Bass shakers have two big advantages over a subwoofer. The first, as I’ve already alluded to, is that they can provide that tactile vibration without an audible BANG. Because they’re installed tightly to the furniture, any shaking they produce is driven directly into your seat, without necessarily shaking your room with it (for how this is achieved, see “sound isolation,” below).
The other main advantage over a subwoofer is that Bass Shakers provide a much more precise physical sensation that a subwoofer.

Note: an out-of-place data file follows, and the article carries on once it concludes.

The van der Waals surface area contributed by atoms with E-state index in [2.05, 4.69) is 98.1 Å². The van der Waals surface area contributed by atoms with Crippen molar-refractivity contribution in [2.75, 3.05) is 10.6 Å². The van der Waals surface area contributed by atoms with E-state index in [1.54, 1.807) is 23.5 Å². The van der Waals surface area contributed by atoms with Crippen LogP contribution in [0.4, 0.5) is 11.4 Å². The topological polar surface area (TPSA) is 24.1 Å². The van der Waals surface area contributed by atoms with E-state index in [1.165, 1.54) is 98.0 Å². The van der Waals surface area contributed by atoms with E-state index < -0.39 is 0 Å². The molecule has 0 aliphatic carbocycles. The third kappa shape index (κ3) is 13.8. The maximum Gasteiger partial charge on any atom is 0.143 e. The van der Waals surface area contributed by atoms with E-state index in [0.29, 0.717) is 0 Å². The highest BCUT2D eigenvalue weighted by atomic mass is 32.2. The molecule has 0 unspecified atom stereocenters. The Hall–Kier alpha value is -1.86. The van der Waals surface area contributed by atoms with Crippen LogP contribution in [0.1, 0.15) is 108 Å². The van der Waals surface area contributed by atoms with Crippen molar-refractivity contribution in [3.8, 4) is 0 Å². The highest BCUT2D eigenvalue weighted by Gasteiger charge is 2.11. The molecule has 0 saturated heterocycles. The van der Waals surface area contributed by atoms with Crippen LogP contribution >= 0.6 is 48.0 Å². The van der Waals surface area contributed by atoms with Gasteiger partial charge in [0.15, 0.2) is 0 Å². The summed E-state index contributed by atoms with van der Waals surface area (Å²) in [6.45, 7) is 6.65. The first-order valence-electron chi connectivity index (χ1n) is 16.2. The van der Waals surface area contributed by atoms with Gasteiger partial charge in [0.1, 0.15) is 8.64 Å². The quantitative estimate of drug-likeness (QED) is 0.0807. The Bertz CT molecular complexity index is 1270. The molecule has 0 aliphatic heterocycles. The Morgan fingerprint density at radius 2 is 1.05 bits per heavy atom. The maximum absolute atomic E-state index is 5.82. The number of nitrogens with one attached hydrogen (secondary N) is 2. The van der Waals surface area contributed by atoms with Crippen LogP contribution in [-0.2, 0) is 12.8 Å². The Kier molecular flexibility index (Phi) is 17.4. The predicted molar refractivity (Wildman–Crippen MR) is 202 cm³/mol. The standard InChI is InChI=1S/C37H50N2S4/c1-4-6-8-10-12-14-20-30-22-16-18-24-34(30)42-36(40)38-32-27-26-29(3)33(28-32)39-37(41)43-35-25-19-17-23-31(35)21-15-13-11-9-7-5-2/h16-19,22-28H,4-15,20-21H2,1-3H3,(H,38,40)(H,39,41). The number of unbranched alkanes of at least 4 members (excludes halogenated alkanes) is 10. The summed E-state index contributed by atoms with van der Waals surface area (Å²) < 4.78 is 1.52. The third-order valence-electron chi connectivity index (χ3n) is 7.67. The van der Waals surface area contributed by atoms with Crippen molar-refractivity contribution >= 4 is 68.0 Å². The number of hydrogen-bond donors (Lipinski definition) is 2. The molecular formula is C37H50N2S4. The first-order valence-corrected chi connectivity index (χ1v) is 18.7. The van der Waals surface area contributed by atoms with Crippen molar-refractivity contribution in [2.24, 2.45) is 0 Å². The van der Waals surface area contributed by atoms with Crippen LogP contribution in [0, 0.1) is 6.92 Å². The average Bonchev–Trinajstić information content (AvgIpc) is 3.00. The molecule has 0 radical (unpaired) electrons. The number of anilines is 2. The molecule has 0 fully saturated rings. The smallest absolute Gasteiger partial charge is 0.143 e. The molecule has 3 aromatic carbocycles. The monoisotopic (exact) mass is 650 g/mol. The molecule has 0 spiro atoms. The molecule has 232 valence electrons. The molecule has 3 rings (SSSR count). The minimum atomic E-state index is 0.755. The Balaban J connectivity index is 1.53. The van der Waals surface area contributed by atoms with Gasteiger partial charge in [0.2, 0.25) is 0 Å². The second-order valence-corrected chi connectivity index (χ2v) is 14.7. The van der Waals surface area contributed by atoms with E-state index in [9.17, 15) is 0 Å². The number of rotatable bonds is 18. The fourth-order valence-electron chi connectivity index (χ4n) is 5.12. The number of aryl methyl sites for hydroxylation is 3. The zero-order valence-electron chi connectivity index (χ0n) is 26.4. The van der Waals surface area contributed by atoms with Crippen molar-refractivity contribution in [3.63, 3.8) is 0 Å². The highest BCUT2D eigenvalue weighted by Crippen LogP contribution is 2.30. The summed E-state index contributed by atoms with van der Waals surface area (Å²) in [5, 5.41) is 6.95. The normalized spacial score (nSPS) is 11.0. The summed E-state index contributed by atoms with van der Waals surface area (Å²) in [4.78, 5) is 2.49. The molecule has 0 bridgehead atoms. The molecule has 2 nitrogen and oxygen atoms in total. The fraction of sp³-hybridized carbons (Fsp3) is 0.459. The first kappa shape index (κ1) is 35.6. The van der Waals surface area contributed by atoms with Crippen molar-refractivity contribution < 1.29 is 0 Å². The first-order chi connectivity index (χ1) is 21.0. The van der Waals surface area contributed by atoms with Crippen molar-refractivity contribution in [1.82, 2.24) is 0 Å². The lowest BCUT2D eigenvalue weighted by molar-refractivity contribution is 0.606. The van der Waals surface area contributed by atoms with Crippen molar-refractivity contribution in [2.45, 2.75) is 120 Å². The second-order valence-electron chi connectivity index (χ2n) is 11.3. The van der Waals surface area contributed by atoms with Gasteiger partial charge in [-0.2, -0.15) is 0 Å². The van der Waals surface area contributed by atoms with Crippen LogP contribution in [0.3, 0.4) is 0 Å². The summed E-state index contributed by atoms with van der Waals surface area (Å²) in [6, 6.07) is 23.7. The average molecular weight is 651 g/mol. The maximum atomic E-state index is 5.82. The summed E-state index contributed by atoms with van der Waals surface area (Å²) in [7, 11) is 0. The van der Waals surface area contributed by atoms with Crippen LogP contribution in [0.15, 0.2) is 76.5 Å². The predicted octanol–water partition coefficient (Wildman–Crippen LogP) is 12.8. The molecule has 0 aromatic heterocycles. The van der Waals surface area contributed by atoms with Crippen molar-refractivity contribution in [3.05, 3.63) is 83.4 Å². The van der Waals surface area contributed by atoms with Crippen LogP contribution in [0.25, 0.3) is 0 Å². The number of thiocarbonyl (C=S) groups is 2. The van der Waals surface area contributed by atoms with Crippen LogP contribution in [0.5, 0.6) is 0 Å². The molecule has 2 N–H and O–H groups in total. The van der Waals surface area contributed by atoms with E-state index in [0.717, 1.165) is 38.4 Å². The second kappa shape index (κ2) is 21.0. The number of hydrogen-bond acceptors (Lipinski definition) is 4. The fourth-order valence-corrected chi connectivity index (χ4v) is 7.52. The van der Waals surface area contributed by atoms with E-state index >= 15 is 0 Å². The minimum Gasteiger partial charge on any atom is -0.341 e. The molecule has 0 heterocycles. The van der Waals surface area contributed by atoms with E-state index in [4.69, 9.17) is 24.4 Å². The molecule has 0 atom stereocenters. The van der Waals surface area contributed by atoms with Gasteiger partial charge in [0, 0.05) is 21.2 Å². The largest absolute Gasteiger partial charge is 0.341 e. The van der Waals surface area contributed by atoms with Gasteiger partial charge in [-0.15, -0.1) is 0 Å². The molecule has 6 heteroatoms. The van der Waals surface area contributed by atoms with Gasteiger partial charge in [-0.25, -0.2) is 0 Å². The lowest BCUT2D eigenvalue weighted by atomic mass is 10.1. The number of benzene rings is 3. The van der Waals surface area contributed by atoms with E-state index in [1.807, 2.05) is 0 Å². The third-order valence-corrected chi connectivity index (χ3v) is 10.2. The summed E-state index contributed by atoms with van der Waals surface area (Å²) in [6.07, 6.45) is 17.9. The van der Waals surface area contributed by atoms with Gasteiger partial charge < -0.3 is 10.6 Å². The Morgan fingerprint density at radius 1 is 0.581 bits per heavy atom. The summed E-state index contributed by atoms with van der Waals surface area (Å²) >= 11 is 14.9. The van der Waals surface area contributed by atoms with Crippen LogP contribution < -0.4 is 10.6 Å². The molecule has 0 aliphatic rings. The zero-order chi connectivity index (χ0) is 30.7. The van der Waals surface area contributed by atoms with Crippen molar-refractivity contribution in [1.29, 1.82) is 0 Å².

A really expensive subwoofer cranked high and paired with surround speakers, can give you excellent directionality. A helicopter will feel like it’s flying over you, bullets will feel like they’re strafing your left side. But you won’t feel much of a difference between that bullet and that ship. The source of the vibration is too far away, and subwoofer’s have to reproduce a comparably large frequency of sound. A key advantage of a bass shaker’s piston design allows it to be much detailed in dispersing low frequency vibrations. In a game like Elite Dangerous, this means you get a visceral “clang” when launching your ship, that’s powerfully distinct from when you deploy your hard-points. In Project Cars, which actually interfaces with advanced software packages like SimVibe for higher fidelity bass shaking, shifting gears is a soft clunk, that’s discernible from the rat-atat-tat of your tires hitting the rough edge of the track.